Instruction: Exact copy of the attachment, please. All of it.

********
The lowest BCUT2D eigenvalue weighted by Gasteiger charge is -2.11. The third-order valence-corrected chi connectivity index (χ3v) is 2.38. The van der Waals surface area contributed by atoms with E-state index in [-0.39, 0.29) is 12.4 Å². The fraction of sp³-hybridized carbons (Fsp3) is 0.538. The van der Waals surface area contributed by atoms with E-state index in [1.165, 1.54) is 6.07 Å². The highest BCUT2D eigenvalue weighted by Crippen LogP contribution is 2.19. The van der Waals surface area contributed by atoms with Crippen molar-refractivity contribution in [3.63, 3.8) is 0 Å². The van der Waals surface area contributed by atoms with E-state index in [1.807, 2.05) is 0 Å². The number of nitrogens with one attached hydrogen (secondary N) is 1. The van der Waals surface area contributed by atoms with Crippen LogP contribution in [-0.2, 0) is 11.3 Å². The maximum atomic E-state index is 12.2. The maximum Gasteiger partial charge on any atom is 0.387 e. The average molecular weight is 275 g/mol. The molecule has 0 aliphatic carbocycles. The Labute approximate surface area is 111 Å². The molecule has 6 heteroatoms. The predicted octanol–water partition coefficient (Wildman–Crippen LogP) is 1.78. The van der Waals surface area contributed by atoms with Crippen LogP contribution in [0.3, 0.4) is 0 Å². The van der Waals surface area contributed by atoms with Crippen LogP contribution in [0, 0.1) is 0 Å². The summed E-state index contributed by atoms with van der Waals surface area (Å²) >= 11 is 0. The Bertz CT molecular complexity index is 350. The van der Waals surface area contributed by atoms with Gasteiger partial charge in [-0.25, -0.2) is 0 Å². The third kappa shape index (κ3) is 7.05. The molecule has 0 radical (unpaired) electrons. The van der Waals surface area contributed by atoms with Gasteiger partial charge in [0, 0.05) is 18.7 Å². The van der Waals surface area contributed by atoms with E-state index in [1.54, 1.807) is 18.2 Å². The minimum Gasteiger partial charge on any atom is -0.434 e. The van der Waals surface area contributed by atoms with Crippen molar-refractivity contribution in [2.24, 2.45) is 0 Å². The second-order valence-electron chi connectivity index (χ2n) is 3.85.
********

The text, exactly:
The lowest BCUT2D eigenvalue weighted by Gasteiger charge is -2.11. The third-order valence-corrected chi connectivity index (χ3v) is 2.38. The van der Waals surface area contributed by atoms with E-state index in [-0.39, 0.29) is 12.4 Å². The fraction of sp³-hybridized carbons (Fsp3) is 0.538. The van der Waals surface area contributed by atoms with E-state index in [1.165, 1.54) is 6.07 Å². The highest BCUT2D eigenvalue weighted by Crippen LogP contribution is 2.19. The van der Waals surface area contributed by atoms with Crippen molar-refractivity contribution in [3.63, 3.8) is 0 Å². The van der Waals surface area contributed by atoms with E-state index in [1.807, 2.05) is 0 Å². The number of nitrogens with one attached hydrogen (secondary N) is 1. The van der Waals surface area contributed by atoms with Crippen LogP contribution in [-0.2, 0) is 11.3 Å². The maximum atomic E-state index is 12.2. The maximum Gasteiger partial charge on any atom is 0.387 e. The average molecular weight is 275 g/mol. The molecule has 0 aliphatic carbocycles. The Labute approximate surface area is 111 Å². The molecule has 6 heteroatoms. The predicted octanol–water partition coefficient (Wildman–Crippen LogP) is 1.78. The van der Waals surface area contributed by atoms with Crippen LogP contribution in [0.3, 0.4) is 0 Å². The van der Waals surface area contributed by atoms with Crippen LogP contribution in [0, 0.1) is 0 Å². The summed E-state index contributed by atoms with van der Waals surface area (Å²) >= 11 is 0. The Bertz CT molecular complexity index is 350. The van der Waals surface area contributed by atoms with Gasteiger partial charge in [-0.25, -0.2) is 0 Å². The third kappa shape index (κ3) is 7.05. The molecule has 0 radical (unpaired) electrons. The van der Waals surface area contributed by atoms with Gasteiger partial charge in [0, 0.05) is 18.7 Å². The van der Waals surface area contributed by atoms with E-state index in [1.54, 1.807) is 18.2 Å². The minimum Gasteiger partial charge on any atom is -0.434 e. The van der Waals surface area contributed by atoms with Crippen molar-refractivity contribution in [2.24, 2.45) is 0 Å². The second-order valence-electron chi connectivity index (χ2n) is 3.85.